It's all about
finding the calm
in the chaos
Image "Vashti at dawn"
Winter 2016. Aged 31 and a half.
With barely enough wind to move the device at Lillibullero's mast head we had to use some diesel power to safely slip away from her mooring and into the channel of the River Orwell before a bear away to port and run up the river towards Ipswich.
Lazily a full mainsail was hanging from the gaff and the jib we call "the biggun" was swaying in front as if being hung out to dry. Floating along with wind and tide we were surprisingly making around 3 knots over the ground occasionally overtaking the apparent wind. This effect forced the gigantic gaff mainsail to slowly weather-cock and creek over to the centreline of the boat threatening a fateful end to the ensign staff astern.
As we came past the Royal Harwich Yacht Club and closer up to what little wind there was Lillibullero began to reach and it was time for the staysail to get off its backside and do some work. With Deer Park Lodge to our North the unmistakable Freston Tower poking up through the mist over the bow and the Orwell Bridge in the distance we were making good speed over the ground in this very light breeze.
The tide still had 45 minutes to flood and we still had tuna sandwiches and beer to consume so we picked up the last mooring before the Orwell Bridge and gave ourselves a break for lunch. Furling the biggun and dumping the staysail Lillibullero sat happily with the mainsail rigged laying to wind and tide.
I made myself comfortable on the side deck, in the lee of the cool breeze blowing over the coachroof. The sunshine was penetrating Lillibullero's dark afromosia deck and I could feel the heat from this beaming sun on my face as I laid back and nodded off for a few minutes. The sound of the cars heading along the road to Shotley Peninsula was actually quite relaxing.
With the tide approaching somewhere around slack water after a brief snooze, I set and sheeted the staysail and the biggun and let Lillibullero's mainsail run free. The freshening light air took her bow away from the mooring and off the wind before I began to heave in that big mainsail once again and sail close up to the wind. For the next 20 minutes we were still fighting a flood tide in a very light wind but only drawing 1.5 metres meant we used the full width of the river to our advantage and put in long and short tacks through the moorings both sides of the river hoping someday to reach Woolverstone.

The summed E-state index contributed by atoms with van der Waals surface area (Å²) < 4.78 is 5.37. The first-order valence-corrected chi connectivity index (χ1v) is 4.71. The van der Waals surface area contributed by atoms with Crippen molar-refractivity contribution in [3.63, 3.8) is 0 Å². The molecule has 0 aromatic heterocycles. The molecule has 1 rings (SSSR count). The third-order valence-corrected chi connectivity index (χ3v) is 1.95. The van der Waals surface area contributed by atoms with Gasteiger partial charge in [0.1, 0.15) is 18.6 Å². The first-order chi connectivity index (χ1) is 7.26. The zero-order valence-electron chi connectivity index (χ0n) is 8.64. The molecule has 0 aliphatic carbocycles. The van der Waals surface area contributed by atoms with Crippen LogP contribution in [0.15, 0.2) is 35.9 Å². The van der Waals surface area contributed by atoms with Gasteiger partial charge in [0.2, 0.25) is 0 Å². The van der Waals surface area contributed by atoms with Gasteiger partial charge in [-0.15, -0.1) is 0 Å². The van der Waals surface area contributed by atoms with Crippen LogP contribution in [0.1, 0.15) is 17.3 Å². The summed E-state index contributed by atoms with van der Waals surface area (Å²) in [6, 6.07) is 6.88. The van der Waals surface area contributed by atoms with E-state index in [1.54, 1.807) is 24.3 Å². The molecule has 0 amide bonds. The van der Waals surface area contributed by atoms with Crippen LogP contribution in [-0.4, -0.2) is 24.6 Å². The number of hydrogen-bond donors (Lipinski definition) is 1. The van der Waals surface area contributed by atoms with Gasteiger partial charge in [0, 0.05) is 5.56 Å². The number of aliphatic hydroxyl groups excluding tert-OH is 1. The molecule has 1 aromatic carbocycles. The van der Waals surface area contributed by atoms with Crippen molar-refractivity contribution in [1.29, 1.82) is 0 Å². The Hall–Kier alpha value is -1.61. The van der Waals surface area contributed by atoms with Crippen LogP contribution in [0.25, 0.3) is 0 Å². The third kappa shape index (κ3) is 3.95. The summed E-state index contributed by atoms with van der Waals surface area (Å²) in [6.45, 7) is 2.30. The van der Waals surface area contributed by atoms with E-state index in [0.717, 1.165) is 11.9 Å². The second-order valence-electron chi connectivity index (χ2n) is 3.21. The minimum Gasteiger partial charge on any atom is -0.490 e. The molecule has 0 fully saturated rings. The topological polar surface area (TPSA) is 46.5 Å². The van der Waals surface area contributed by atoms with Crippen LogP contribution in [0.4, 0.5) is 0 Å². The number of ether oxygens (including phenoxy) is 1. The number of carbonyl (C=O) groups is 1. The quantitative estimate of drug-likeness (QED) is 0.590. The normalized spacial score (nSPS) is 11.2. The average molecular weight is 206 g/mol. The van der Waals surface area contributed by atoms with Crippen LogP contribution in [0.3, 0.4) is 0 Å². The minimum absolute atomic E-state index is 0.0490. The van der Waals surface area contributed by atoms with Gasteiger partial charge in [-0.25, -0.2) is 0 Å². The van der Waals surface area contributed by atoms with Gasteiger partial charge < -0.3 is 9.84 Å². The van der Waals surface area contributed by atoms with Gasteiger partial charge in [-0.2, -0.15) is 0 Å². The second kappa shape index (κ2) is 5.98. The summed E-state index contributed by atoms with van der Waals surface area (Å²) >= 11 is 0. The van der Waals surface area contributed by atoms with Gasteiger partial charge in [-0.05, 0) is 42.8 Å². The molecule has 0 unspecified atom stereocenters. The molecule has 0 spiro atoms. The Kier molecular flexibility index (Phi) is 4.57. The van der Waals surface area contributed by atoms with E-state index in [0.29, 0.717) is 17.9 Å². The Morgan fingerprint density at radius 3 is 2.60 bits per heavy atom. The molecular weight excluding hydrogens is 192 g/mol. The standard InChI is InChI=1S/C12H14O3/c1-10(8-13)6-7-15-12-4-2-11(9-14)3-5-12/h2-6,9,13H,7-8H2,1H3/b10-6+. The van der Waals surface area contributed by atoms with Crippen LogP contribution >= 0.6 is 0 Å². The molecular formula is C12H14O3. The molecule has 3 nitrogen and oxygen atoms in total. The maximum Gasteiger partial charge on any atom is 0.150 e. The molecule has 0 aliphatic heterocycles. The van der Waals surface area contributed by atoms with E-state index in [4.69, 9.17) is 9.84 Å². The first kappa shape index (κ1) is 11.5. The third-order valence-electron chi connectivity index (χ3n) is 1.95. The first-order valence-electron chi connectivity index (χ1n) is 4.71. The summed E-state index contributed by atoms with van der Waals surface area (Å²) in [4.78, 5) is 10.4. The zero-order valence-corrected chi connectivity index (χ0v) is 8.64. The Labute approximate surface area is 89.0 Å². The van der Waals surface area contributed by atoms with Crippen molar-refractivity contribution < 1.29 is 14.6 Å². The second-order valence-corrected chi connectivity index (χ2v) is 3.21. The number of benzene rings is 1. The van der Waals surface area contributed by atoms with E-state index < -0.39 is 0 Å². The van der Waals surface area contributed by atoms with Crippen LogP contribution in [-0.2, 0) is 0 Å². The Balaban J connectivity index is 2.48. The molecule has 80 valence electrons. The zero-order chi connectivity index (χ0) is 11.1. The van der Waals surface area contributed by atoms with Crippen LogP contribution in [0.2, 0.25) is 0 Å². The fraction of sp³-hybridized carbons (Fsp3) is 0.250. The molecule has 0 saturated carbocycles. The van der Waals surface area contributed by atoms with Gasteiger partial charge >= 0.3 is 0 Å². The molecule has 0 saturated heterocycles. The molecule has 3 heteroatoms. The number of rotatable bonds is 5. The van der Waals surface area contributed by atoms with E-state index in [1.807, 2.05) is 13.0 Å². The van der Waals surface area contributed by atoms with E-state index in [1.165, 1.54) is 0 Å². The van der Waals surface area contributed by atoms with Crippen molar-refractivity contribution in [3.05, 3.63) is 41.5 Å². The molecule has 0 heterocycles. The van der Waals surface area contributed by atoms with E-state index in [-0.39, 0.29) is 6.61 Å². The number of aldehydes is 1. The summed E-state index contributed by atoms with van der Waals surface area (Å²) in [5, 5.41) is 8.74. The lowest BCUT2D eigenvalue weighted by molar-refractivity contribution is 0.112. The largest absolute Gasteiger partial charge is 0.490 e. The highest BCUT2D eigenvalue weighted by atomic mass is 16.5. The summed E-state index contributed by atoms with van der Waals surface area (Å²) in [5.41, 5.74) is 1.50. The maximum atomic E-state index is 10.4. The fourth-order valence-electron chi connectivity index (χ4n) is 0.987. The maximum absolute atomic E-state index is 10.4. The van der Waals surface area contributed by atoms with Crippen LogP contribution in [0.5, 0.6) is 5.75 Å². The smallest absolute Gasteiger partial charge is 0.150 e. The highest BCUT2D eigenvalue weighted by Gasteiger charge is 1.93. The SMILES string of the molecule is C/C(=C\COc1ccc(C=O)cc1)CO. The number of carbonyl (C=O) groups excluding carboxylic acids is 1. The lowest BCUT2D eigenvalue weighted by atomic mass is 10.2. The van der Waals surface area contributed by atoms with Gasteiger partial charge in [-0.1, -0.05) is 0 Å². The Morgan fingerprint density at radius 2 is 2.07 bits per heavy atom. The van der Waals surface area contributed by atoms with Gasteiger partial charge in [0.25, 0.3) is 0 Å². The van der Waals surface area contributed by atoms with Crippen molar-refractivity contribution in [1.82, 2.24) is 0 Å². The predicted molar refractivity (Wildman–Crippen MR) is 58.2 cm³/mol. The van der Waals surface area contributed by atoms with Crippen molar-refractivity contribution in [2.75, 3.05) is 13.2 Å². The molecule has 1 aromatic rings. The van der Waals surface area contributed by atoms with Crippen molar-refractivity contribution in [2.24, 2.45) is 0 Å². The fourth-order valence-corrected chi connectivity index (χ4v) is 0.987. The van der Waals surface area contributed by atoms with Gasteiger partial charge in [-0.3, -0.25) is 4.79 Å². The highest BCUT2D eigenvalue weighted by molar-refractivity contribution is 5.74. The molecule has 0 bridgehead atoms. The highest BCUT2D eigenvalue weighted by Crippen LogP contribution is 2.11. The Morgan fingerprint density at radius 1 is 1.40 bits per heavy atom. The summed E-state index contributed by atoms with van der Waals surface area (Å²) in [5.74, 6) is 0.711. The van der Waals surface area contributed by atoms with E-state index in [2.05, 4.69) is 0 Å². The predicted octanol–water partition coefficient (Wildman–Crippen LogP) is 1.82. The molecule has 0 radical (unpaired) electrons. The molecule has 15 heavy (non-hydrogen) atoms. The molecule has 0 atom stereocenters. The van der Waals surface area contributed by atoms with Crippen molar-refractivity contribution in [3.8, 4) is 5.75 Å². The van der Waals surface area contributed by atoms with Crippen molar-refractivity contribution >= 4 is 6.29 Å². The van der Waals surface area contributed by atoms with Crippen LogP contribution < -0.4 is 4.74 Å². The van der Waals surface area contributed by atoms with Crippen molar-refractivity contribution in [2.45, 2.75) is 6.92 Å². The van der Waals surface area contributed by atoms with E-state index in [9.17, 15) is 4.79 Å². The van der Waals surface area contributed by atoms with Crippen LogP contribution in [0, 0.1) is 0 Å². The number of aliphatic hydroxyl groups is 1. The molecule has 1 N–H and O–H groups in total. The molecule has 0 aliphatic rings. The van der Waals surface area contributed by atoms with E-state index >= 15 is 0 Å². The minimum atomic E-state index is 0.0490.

Backing both headsails a little we tacked as efficiently as we could in such light airs and the only ripple on the water was the wake from our small but meaningful bow wave, this was truly rewarding sailing. We managed to lay Deer Park lodge an hour or so later and the tide had slackened off in one tack and turned in another. Now on every tack between the moorings I had to pick the other side of the gap between boats or risk being washed down onto someone's beloved moored boat.
Once at No6 it was time to start stowing all the gear it takes to sail Lillibullero and the engine was used to bring us up to the mooring at Pin Mill. As the sun began to set behind the trees to our south the mist started to lift and the air became very cold. This very localised but delightful sail had taken us quite a few hours but who wants to be in a hurry sailing a gaffer like this on a sunny, fresh, winters day...
Clive Robertson, sailing all sorts since 1990.
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